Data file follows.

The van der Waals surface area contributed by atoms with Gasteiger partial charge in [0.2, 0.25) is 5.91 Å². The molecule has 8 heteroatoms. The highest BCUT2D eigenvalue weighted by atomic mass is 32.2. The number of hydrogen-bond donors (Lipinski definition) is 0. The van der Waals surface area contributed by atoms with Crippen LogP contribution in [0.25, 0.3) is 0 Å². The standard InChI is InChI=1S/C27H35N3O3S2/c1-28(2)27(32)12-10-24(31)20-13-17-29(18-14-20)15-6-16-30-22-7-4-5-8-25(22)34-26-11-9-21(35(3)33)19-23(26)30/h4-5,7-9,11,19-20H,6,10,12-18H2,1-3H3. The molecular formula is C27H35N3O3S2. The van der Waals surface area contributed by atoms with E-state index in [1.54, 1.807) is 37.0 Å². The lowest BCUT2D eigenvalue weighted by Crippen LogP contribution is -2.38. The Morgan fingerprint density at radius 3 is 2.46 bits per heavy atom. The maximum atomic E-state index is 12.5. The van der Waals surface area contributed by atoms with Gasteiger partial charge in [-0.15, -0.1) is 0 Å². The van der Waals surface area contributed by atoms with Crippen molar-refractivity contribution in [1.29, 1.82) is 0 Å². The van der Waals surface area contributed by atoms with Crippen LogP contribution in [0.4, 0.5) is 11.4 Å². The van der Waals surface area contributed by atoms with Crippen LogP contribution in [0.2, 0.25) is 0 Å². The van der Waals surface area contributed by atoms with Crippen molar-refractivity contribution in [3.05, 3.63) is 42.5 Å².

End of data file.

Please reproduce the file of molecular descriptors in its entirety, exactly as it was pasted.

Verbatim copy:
The van der Waals surface area contributed by atoms with Gasteiger partial charge in [0.2, 0.25) is 5.91 Å². The molecule has 8 heteroatoms. The highest BCUT2D eigenvalue weighted by atomic mass is 32.2. The number of hydrogen-bond donors (Lipinski definition) is 0. The van der Waals surface area contributed by atoms with Crippen LogP contribution in [0.25, 0.3) is 0 Å². The standard InChI is InChI=1S/C27H35N3O3S2/c1-28(2)27(32)12-10-24(31)20-13-17-29(18-14-20)15-6-16-30-22-7-4-5-8-25(22)34-26-11-9-21(35(3)33)19-23(26)30/h4-5,7-9,11,19-20H,6,10,12-18H2,1-3H3. The molecular formula is C27H35N3O3S2. The van der Waals surface area contributed by atoms with E-state index in [1.54, 1.807) is 37.0 Å². The lowest BCUT2D eigenvalue weighted by Crippen LogP contribution is -2.38. The Morgan fingerprint density at radius 3 is 2.46 bits per heavy atom. The maximum atomic E-state index is 12.5. The van der Waals surface area contributed by atoms with Gasteiger partial charge in [-0.15, -0.1) is 0 Å². The van der Waals surface area contributed by atoms with Crippen molar-refractivity contribution in [1.29, 1.82) is 0 Å². The van der Waals surface area contributed by atoms with Crippen LogP contribution in [0.4, 0.5) is 11.4 Å². The van der Waals surface area contributed by atoms with Crippen LogP contribution in [0.2, 0.25) is 0 Å². The van der Waals surface area contributed by atoms with Crippen molar-refractivity contribution in [3.05, 3.63) is 42.5 Å².